Hydrogen is regarded as the energy source of the future: It is produced with solar power and can be used to generate heat and electricity in fuel cells. Empa researchers have now succeeded in decoding the movement of hydrogen ions in crystals – a key step towards more efficient energy conversion in the hydrogen industry of tomorrow.
As charge carriers, electrons and ions play the leading role in electrochemical energy storage devices and converters such as batteries and fuel cells. Proton...
Scientists from the Excellence Cluster Universe at the Ludwig-Maximilians-Universität Munich have establised "Cosmowebportal", a unique data centre for cosmological simulations located at the Leibniz Supercomputing Centre (LRZ) of the Bavarian Academy of Sciences. The complete results of a series of large hydrodynamical cosmological simulations are available, with data volumes typically exceeding several hundred terabytes. Scientists worldwide can interactively explore these complex simulations via a web interface and directly access the results.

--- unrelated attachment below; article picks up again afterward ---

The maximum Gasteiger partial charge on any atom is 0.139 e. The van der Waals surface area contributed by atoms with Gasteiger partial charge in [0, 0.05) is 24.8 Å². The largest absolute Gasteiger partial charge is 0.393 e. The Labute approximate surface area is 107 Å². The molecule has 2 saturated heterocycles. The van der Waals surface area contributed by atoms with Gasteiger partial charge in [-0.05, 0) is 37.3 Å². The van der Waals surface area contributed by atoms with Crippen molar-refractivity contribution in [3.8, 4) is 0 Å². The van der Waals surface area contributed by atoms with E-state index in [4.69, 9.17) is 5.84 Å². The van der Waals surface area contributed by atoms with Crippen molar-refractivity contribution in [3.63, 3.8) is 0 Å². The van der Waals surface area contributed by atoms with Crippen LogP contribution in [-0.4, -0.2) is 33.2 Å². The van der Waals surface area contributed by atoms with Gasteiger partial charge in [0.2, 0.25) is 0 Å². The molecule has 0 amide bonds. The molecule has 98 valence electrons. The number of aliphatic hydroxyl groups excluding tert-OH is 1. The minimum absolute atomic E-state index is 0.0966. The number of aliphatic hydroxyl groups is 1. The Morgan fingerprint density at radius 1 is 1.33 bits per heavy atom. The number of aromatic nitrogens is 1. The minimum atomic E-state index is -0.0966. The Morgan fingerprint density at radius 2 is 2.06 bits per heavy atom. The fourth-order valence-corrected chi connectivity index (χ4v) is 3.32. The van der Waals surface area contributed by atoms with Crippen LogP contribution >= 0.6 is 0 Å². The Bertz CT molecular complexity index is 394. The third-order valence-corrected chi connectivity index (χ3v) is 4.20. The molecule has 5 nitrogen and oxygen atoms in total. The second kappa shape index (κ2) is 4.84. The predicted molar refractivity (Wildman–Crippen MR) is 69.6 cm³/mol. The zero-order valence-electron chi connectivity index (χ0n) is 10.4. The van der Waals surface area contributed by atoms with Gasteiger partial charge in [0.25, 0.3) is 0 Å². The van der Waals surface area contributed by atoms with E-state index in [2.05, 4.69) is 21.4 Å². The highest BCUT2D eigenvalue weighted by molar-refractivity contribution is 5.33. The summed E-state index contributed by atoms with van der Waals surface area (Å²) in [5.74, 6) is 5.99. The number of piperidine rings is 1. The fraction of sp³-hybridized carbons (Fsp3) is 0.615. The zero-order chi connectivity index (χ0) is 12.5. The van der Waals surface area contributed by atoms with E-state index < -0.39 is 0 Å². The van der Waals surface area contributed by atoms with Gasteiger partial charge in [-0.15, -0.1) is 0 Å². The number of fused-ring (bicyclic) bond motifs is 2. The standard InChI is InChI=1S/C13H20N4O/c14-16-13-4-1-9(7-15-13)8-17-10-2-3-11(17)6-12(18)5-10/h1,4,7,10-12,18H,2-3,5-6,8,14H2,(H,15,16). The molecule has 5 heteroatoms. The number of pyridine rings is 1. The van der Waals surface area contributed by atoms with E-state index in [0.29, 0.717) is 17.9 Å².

With current telescopes, scientists can observe our Universe’s galaxies and galaxy clusters and their distribution along an invisible cosmic web. From the...
Temperature measurements possible even on the smallest scale / Molecular ruby for use in material sciences, biology, and medicine
Chemists at Johannes Gutenberg University Mainz (JGU) in cooperation with researchers of the German Federal Institute for Materials Research and Testing (BAM)...
19.06.2017 | Event News
13.06.2017 | Event News
13.06.2017 | Event News
26.06.2017 | Life Sciences
26.06.2017 | Physics and Astronomy
26.06.2017 | Information Technology